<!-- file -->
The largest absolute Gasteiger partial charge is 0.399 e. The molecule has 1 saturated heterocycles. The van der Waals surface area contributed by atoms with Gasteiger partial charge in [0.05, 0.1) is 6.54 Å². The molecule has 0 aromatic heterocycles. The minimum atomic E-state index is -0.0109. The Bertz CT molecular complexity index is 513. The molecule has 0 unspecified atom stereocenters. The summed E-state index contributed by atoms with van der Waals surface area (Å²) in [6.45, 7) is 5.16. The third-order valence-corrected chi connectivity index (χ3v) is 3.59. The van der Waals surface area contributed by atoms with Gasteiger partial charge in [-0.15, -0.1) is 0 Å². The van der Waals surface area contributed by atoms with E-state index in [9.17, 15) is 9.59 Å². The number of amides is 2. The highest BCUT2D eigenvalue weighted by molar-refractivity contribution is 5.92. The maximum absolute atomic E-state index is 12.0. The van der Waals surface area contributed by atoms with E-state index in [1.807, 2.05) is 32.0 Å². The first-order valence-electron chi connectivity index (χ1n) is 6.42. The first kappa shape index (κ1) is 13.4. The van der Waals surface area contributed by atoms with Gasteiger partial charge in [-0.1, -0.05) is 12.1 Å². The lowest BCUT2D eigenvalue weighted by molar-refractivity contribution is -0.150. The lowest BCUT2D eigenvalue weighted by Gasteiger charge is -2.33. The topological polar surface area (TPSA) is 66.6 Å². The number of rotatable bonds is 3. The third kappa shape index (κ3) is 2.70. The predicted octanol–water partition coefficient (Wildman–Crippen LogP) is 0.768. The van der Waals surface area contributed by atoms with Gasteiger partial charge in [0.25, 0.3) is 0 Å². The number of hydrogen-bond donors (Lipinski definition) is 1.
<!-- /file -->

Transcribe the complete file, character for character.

The largest absolute Gasteiger partial charge is 0.399 e. The molecule has 1 saturated heterocycles. The van der Waals surface area contributed by atoms with Gasteiger partial charge in [0.05, 0.1) is 6.54 Å². The molecule has 0 aromatic heterocycles. The minimum atomic E-state index is -0.0109. The Bertz CT molecular complexity index is 513. The molecule has 0 unspecified atom stereocenters. The summed E-state index contributed by atoms with van der Waals surface area (Å²) in [6.45, 7) is 5.16. The third-order valence-corrected chi connectivity index (χ3v) is 3.59. The van der Waals surface area contributed by atoms with Gasteiger partial charge in [-0.15, -0.1) is 0 Å². The van der Waals surface area contributed by atoms with E-state index in [9.17, 15) is 9.59 Å². The number of amides is 2. The highest BCUT2D eigenvalue weighted by molar-refractivity contribution is 5.92. The maximum absolute atomic E-state index is 12.0. The van der Waals surface area contributed by atoms with E-state index in [1.807, 2.05) is 32.0 Å². The first-order valence-electron chi connectivity index (χ1n) is 6.42. The first kappa shape index (κ1) is 13.4. The van der Waals surface area contributed by atoms with Gasteiger partial charge in [-0.1, -0.05) is 12.1 Å². The lowest BCUT2D eigenvalue weighted by molar-refractivity contribution is -0.150. The lowest BCUT2D eigenvalue weighted by Gasteiger charge is -2.33. The topological polar surface area (TPSA) is 66.6 Å². The number of rotatable bonds is 3. The third kappa shape index (κ3) is 2.70. The predicted octanol–water partition coefficient (Wildman–Crippen LogP) is 0.768. The van der Waals surface area contributed by atoms with Gasteiger partial charge in [0.25, 0.3) is 0 Å². The number of hydrogen-bond donors (Lipinski definition) is 1.